ÉlanVPN Max email account are only accessible when connected to
the VPN. For more info on using this service, see our
guide page here.
Your email username and password (which work for all of your email address aliases) are shown at the top of your README files.
3. Dude, where's my BitTorrent?
Dude, are you serious? Many uninformed (or disingenuous) providers of single-hop VPN services permit their clients to use filesharing and other p2p applications over their network. In order to support this, dedicated unique ports have to be opened up on the VPN exit IPs, and assigned to the user. (This process is known as "port forwarding.")
HELLO! This means that all of your p2p traffic is passing through a single port on the VPN exit, assigned to you and routed back to your actual home IP! In short, doing this negates your VPN anonymity. Completely. As in you're toast if any authority ever sends a polite note to your VPN provider. (Or even without that, if an observer can see all of the traffic.)
Since we take our customer's privacy very seriously, and have no wish to be able to deanonymize our own customers upon command, our network is properly configured, and therefore does not permit our users to create personalized ports on our exit nodes! This means that p2p filesharing applications in general will not work over our network. In particular, you cannot "seed" a torrent, or run a "full node" Bitcoin client, etc., to which other parties external to our network can connect. Security first. Deal.
4. And where's my private cloud storage?
Your subscription comes with 1 GB of free storage. This can only be accessed while connected to the VPN. You will find it in an OwnCloud at this URL:
The username and password asked for are the same as your MaxId and Password found at the top of any README file in your credentials directories. More details about this service can be found here.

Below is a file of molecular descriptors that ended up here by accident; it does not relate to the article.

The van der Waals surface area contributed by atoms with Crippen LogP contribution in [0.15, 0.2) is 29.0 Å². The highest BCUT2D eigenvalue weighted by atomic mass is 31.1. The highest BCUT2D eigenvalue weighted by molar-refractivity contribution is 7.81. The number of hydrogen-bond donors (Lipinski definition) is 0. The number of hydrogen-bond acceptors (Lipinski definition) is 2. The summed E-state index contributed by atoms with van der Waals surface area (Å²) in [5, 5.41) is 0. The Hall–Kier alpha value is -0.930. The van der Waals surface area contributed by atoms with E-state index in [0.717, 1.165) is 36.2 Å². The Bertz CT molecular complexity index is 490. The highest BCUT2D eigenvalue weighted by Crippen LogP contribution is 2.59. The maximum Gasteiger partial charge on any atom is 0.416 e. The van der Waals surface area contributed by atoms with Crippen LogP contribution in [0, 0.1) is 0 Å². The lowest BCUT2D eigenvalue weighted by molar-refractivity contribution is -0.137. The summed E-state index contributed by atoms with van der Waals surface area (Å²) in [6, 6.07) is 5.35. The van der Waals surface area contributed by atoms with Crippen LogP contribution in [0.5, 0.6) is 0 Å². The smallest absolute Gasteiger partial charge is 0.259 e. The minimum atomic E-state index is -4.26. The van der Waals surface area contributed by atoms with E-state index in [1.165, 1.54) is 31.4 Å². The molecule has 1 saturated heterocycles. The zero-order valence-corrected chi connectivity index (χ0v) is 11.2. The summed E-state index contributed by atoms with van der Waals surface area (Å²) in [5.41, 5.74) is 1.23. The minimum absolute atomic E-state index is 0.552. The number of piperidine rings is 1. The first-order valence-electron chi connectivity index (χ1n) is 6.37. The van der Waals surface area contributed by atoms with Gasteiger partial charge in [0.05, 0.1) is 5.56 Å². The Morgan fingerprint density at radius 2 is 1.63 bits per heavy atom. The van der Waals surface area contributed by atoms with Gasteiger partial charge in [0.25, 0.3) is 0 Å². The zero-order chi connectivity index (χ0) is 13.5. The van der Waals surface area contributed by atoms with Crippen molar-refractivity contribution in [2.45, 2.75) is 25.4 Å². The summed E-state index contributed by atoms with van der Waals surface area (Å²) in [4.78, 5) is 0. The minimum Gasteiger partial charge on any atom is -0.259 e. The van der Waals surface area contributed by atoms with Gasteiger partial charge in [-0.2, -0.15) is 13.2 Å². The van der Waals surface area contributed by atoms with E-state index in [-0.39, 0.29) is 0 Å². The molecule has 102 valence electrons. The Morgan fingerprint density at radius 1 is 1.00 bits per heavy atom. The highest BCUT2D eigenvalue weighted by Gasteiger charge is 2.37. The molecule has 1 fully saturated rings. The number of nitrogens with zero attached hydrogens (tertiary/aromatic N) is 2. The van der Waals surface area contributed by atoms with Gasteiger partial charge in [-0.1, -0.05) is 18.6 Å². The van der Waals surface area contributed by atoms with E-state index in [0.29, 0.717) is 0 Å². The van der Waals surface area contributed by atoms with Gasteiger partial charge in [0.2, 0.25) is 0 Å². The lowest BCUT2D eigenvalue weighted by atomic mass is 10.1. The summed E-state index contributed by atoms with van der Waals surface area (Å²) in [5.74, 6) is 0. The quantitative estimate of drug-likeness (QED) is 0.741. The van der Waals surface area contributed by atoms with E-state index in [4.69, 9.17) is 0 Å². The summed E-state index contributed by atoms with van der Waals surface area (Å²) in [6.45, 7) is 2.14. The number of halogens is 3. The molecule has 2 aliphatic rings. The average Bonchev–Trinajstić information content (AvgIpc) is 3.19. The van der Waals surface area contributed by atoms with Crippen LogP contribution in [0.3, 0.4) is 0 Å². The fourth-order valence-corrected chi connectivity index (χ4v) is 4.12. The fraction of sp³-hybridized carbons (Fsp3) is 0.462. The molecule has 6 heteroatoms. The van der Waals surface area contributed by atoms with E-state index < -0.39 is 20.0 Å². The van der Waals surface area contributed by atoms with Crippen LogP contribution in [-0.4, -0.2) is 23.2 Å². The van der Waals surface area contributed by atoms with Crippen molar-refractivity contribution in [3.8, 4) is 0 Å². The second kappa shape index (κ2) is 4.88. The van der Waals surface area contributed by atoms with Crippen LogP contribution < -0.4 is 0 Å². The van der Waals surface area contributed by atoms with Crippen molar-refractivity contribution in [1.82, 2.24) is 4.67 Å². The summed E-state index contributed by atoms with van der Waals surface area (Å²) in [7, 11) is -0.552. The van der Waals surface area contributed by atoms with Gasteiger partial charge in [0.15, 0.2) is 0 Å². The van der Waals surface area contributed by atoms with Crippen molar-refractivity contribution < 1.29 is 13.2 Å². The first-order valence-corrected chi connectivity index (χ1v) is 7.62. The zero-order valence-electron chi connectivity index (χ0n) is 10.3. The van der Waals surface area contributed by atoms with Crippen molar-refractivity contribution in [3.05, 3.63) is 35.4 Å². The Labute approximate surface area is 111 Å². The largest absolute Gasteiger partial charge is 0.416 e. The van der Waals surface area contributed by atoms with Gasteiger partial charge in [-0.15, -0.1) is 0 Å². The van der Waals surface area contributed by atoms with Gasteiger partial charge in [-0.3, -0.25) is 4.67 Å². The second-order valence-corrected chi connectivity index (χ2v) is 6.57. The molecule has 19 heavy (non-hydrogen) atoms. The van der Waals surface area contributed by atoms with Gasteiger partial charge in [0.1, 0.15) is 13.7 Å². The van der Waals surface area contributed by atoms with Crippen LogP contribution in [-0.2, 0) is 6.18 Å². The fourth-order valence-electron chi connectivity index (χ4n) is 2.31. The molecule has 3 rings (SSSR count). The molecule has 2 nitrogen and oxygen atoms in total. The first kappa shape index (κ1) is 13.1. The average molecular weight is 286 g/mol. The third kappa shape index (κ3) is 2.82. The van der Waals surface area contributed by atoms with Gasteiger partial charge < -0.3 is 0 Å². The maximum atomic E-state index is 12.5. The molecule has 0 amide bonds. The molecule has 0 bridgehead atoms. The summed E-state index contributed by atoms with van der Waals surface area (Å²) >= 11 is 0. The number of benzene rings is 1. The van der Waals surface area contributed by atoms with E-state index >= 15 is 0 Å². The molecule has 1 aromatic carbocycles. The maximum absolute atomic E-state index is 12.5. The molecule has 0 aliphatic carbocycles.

5. What is this L2TP "limited password" thing you mention?
This password, also shown at the top any README credentials file, is for access to the L2TP mobile gateway. This is used to connect a device, usually a smartphone, to the VPN using a simple Id and Password. (The Id is your Max Id used for VPN access, but the password is different.) The L2TP password is used only at this URL:
The "limited password" will not get you in to the Max VPN, nor into your file storage.
We suggest that you use LT2P only where you do not have access to a full OpenVPN client. For example, the "stock" VPN clients on many Android and iOS phones and tablets can only support LT2P connections using pre-shared keys. Please note that the security here is minimal, and the VPN becomes single-hop when accessed in this mode. In short: please do not use LT2P for anything terribly serious or sensitive. Instead, use a full OpenVPN compatible client on your device, equal to version 2.3.10 or later.
For additional help and information, we refer you to the Support menu above, and to our FAQ. Best wishes and we sincerely hope you enjoy our premium VPN services!